Dr Hemakumar Devan
Postdoctoral Fellow, Centre for Health, Activity & Rehabilitation Research, University of Otago, Wellington, NZ
Devan, H., Centre for Health, Activity, and Rehabilitation Research (CHARR), School of Physiotherapy, University of Otago, Wellington, NZ
Perry, M.A., Centre for Health, Activity, and Rehabilitation Research (CHARR), School of Physiotherapy, University of Otago, Wellington, NZ
Farmery, D., Otago Medical School, University of Otago, Wellington, NZ
Grainger, R., Department of Medicine, University of Otago, Wellington, NZ
Introduction: Persistent non-cancer pain affects one in five New Zealanders. Online resources such as smartphone applications (apps) and websites are a potential solution for fostering self-management support in people with persistent pain.
Aims: To evaluate the contents of online resources (apps and websites) for people with persistent pain facilitating self-management support.
Methods: A systematic search was performed in the New Zealand App Store and Google Play Store and major search engines Google, Bing, and Yahoo. Online resources were included if they provided information on pain management strategies and were available in English. The contents were evaluated using an a priori 14-item self-management support (SMS-14) checklist. The 23-item Mobile Apps Rating Scale (MARS) and HONcode certification was used to appraise app and website quality respectively.
Results: Nineteen apps and twenty-seven websites met inclusion criteria. Overall, the included apps and websites met a median of 4 (range 1-8) and 9 (range 1-13) of the SMS-14 checklist. For both apps and websites, self-monitoring of symptoms and self-tailoring of strategies were frequently featured functions, while few had features facilitating social support and communicating with clinicians. Only one website (ACI Pain Management Network) provided information tailored to cultural needs of the user. The app quality mean scores using MARS ranged from 2.7 to 4.5 (out of 5.0). HONcode certification was present in six of the 27 websites. Only two apps and two websites underwent scientific evaluation supporting their clinical efficacy.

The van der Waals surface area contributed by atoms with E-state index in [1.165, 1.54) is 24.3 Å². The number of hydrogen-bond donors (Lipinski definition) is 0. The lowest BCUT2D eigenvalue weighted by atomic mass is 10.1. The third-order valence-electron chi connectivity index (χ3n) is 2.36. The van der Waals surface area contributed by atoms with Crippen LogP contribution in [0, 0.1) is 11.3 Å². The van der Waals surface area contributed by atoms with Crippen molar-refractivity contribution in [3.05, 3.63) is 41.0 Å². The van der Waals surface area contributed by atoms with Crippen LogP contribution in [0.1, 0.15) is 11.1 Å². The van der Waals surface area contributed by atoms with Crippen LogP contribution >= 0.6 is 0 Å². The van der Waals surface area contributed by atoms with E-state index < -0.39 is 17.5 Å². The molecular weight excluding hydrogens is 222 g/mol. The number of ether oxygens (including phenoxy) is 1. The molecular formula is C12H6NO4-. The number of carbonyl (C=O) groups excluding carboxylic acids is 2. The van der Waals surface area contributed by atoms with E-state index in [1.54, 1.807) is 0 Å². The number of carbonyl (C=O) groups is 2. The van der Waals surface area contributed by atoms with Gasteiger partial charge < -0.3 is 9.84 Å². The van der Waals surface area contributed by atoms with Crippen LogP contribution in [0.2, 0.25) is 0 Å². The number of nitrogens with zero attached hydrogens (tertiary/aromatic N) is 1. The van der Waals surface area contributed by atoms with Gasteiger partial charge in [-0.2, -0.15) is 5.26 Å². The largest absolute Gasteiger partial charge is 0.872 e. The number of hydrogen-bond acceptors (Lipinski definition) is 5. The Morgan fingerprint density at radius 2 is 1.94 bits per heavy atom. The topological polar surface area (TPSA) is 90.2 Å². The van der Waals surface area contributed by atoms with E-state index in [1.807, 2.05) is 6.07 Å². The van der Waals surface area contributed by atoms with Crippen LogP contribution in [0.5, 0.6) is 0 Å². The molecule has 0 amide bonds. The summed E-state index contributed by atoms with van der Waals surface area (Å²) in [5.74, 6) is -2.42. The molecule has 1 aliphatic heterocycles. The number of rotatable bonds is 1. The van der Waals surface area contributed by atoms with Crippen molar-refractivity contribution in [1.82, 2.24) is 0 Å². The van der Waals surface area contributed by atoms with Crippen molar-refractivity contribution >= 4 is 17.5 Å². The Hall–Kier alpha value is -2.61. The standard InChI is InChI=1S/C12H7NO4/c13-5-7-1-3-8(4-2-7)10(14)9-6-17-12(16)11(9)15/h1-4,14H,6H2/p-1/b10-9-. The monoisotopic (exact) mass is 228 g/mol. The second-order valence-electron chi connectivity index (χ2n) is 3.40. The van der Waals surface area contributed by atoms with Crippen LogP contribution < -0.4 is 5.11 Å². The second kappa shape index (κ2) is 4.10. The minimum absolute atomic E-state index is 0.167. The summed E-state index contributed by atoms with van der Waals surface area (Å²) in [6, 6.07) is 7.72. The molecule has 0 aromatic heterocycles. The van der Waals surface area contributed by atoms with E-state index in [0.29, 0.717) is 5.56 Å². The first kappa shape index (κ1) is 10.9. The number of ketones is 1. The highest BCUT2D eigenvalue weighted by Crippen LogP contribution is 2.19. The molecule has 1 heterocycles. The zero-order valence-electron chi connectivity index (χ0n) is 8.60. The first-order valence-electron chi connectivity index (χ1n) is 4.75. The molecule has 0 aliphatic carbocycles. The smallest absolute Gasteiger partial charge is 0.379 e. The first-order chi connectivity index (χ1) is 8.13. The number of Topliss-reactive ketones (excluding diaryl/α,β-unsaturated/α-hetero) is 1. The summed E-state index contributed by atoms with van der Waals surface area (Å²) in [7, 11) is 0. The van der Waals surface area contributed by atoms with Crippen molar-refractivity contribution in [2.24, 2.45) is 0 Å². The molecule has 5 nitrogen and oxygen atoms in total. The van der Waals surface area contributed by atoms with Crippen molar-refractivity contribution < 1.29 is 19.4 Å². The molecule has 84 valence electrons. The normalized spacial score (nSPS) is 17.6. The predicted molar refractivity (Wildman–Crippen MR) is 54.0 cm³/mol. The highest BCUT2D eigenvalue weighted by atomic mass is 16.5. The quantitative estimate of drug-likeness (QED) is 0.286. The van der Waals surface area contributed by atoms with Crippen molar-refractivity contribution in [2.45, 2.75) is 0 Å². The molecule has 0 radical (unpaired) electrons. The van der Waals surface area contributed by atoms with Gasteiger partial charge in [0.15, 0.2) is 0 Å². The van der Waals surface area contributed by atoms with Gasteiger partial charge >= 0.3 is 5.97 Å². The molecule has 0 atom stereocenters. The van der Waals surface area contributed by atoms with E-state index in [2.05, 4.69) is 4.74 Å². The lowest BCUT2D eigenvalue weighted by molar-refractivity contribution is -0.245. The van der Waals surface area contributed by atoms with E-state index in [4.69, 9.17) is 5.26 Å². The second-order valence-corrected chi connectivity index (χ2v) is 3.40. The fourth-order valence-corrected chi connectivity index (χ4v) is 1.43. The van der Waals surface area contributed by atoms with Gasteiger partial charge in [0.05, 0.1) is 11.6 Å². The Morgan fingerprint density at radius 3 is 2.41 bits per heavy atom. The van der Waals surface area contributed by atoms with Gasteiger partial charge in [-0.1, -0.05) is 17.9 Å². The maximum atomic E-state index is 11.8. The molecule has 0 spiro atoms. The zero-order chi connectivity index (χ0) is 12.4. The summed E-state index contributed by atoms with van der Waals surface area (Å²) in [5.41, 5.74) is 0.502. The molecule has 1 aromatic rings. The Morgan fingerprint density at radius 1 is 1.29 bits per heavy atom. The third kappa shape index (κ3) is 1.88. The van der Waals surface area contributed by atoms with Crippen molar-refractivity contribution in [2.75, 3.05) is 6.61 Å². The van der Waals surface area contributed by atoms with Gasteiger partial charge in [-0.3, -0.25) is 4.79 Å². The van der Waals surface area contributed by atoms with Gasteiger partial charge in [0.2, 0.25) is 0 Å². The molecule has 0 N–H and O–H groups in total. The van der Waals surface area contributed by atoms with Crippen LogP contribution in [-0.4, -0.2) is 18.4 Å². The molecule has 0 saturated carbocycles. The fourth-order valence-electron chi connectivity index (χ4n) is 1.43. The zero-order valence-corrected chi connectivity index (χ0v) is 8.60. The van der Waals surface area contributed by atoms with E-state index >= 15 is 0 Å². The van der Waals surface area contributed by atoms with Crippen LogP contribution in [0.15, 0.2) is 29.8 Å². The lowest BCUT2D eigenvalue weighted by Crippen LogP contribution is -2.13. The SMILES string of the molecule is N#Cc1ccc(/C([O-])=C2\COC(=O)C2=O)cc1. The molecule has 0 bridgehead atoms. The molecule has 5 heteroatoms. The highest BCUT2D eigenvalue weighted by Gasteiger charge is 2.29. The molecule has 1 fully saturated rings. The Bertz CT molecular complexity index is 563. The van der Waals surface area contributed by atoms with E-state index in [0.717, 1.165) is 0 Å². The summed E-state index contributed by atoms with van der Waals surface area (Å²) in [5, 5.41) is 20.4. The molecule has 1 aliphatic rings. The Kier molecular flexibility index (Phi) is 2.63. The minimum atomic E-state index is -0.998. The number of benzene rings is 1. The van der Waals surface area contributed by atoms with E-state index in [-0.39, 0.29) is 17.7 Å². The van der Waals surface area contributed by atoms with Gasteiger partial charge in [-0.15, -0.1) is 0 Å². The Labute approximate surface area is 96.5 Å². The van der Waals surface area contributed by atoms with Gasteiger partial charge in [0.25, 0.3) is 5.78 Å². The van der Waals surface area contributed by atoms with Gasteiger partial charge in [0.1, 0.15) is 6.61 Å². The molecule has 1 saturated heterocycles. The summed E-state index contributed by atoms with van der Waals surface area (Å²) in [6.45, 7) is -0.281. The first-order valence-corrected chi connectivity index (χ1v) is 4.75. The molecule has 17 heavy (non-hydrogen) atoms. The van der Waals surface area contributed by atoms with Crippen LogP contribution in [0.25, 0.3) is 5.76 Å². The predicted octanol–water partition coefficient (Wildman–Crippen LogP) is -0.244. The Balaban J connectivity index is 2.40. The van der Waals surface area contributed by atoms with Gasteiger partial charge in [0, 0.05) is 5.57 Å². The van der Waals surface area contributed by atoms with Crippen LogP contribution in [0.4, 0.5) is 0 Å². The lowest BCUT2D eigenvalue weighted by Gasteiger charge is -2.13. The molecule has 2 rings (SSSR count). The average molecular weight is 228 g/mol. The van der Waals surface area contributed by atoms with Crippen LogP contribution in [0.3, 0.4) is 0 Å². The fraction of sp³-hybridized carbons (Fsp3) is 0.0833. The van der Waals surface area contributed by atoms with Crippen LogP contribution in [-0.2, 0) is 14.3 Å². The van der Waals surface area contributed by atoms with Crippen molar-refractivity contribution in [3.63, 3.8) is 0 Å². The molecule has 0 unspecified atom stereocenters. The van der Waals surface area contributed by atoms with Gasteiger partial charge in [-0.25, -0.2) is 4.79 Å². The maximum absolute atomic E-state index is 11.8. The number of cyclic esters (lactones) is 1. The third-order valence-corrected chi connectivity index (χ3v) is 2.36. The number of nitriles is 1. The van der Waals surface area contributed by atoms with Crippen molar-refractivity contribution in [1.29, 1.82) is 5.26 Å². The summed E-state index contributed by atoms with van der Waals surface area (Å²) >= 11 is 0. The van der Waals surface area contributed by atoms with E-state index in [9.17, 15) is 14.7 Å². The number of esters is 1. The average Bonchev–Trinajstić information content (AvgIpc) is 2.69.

Conclusions: Although pain management apps and websites provide information to develop self-efficacy, cultural tailoring of contents is poorly met. While few apps and websites were validated to show improved health outcomes, none were tested in people with persistent pain. Both users and clinicians have to be aware of such limitations and make informed choices in using and recommending online resources as a self-management tool.